## 11: The KUKA Robot Programming Language

TOPIC 1: Movement (AUDIO)

The KUKA robot can move from point A to point B in three main ways.

1.  PTP – Point-to-Point – Motion along the quickest path to an end point.  This motion requires the programmer to “teach” one point.

2.  LIN – Linear – Motion at a defined velocity and acceleration along a straight line.  This motion requires the programmer to “teach” one point.  The robot uses the point defined in the previous move as the start point and the point defined in the current command as the end point and interpolates a straight line in between the two points.

3.  CIRC – Circular – Motion at a defined velocity and accerlation along a circular path or a portion of a circular path.  This motion requires the programmer to “teach” two points, the mid-point and the end point.  Using the start point of the robot (defined as the end point in the previous motion command) the robot interpolates a circular path through the mid-point and to the end point.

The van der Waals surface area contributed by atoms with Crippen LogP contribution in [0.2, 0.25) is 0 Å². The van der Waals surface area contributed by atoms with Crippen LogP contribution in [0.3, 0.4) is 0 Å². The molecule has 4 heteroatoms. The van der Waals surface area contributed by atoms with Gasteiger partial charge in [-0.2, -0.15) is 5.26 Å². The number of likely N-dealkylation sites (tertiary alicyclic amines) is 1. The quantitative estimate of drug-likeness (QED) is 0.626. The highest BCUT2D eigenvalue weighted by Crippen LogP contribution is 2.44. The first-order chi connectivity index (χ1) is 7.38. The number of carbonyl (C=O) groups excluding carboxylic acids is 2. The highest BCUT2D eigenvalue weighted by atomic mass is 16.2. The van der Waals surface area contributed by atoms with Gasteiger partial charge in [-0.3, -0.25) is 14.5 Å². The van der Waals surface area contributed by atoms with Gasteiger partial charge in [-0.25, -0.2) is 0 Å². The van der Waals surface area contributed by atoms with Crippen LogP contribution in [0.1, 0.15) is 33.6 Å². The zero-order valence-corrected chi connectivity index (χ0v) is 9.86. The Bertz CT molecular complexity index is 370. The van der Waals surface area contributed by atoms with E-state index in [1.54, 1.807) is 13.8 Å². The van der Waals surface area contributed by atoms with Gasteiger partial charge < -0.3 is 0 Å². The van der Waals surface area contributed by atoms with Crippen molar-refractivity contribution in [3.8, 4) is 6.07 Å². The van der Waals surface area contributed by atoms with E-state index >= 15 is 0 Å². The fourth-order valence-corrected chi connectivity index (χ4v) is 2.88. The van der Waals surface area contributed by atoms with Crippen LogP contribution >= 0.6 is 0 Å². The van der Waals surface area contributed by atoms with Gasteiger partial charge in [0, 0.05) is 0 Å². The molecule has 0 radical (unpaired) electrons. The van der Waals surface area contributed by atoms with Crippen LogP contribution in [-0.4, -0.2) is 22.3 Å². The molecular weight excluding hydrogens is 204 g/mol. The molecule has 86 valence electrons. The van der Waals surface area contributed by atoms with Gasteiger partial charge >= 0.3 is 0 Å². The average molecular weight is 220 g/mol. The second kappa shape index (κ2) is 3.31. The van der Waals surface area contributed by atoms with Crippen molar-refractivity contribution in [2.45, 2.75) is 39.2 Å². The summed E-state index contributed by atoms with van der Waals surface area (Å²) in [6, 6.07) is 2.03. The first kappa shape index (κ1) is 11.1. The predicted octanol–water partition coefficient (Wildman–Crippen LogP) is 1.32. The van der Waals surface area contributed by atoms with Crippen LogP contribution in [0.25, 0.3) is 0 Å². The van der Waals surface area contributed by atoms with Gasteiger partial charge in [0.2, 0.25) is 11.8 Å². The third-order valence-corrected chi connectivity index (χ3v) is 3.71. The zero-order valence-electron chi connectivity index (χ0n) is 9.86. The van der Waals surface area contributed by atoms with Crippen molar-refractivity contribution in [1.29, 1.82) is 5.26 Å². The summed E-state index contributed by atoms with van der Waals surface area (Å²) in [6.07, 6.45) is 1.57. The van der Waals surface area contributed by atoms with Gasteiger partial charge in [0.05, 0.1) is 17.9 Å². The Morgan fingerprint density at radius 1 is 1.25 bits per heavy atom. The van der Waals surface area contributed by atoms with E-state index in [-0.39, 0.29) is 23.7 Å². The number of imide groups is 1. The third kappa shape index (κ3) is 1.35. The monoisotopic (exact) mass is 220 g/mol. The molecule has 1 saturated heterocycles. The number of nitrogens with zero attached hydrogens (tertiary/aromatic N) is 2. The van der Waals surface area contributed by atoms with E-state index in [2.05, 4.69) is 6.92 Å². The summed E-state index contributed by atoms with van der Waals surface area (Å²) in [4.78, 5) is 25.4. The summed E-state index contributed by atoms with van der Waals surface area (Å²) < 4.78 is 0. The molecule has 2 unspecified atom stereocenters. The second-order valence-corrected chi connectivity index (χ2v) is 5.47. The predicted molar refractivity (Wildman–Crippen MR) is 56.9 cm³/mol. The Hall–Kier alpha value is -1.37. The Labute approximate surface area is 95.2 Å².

TOPIC 2: Inputs and Outputs

Inputs and Outputs (I/O) are the same concept as in PLCs.

INPUTS – An input is something (digital or analog) coming from another system and is read in and used to make decisions.  Inputs cannot be changed by the robot is represent the state of something external to the robot such as whether a sensor is on or off.  In the robots our inputs are defined from 33 through 40.  These inputs can be set to any number but the external inputs that are numbered 0 through 7 are reflected in the programming language as 33 through 40.  Therefore to refer to physical input 0 in the program the syntax is \$IN.  Physical input 4 would be \$IN.  (AUDIO)

OUTPUTS – Outputs can be changed by the robot but can also be monitored.  The numbering is the same as the inputs.  Physical output 0 is output 33 in the program.  The sytax is \$OUT for output 33.  The syntax to change the state of the output is \$OUT=TRUE to cause physical output 0 to turn on and \$OUT=FALSE to cause physical output 0 to turn off.  (AUDIO)